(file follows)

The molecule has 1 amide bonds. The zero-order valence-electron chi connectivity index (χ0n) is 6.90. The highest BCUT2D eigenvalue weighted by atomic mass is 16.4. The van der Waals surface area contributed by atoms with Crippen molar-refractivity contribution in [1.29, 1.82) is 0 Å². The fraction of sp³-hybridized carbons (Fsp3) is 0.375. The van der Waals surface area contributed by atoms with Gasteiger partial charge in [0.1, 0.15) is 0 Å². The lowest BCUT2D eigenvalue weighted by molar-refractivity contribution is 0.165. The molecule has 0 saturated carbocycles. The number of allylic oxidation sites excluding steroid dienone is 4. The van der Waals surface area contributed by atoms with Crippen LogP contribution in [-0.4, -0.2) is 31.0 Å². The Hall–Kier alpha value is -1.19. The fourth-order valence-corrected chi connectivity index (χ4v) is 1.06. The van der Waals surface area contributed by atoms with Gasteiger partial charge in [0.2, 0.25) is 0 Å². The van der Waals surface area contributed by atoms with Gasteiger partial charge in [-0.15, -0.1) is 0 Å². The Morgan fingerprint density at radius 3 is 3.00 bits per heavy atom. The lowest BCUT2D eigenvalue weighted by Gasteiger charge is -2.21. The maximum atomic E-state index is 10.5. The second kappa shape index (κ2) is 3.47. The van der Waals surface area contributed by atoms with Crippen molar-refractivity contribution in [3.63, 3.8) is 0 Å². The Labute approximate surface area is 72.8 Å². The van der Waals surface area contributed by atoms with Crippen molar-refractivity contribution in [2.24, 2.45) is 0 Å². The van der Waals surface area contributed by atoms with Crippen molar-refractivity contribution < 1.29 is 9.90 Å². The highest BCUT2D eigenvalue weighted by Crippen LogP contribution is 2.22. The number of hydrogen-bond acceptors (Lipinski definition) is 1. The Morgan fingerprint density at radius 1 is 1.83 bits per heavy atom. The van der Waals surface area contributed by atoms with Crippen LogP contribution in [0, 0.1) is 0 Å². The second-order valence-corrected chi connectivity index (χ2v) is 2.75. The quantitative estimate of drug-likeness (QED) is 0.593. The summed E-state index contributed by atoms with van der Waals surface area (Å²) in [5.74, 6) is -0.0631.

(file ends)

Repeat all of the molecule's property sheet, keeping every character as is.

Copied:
The molecule has 1 amide bonds. The zero-order valence-electron chi connectivity index (χ0n) is 6.90. The highest BCUT2D eigenvalue weighted by atomic mass is 16.4. The van der Waals surface area contributed by atoms with Crippen molar-refractivity contribution in [1.29, 1.82) is 0 Å². The fraction of sp³-hybridized carbons (Fsp3) is 0.375. The van der Waals surface area contributed by atoms with Gasteiger partial charge in [0.1, 0.15) is 0 Å². The lowest BCUT2D eigenvalue weighted by molar-refractivity contribution is 0.165. The molecule has 0 saturated carbocycles. The number of allylic oxidation sites excluding steroid dienone is 4. The van der Waals surface area contributed by atoms with Crippen LogP contribution in [-0.4, -0.2) is 31.0 Å². The Hall–Kier alpha value is -1.19. The fourth-order valence-corrected chi connectivity index (χ4v) is 1.06. The van der Waals surface area contributed by atoms with Gasteiger partial charge in [0.2, 0.25) is 0 Å². The van der Waals surface area contributed by atoms with Gasteiger partial charge in [-0.15, -0.1) is 0 Å². The Morgan fingerprint density at radius 3 is 3.00 bits per heavy atom. The lowest BCUT2D eigenvalue weighted by Gasteiger charge is -2.21. The maximum atomic E-state index is 10.5. The second kappa shape index (κ2) is 3.47. The van der Waals surface area contributed by atoms with Crippen molar-refractivity contribution in [3.63, 3.8) is 0 Å². The Labute approximate surface area is 72.8 Å². The van der Waals surface area contributed by atoms with Crippen molar-refractivity contribution in [2.24, 2.45) is 0 Å². The van der Waals surface area contributed by atoms with Crippen molar-refractivity contribution < 1.29 is 9.90 Å². The highest BCUT2D eigenvalue weighted by Crippen LogP contribution is 2.22. The number of hydrogen-bond acceptors (Lipinski definition) is 1. The Morgan fingerprint density at radius 1 is 1.83 bits per heavy atom. The van der Waals surface area contributed by atoms with Crippen LogP contribution in [0, 0.1) is 0 Å². The second-order valence-corrected chi connectivity index (χ2v) is 2.75. The quantitative estimate of drug-likeness (QED) is 0.593. The summed E-state index contributed by atoms with van der Waals surface area (Å²) in [5.74, 6) is -0.0631.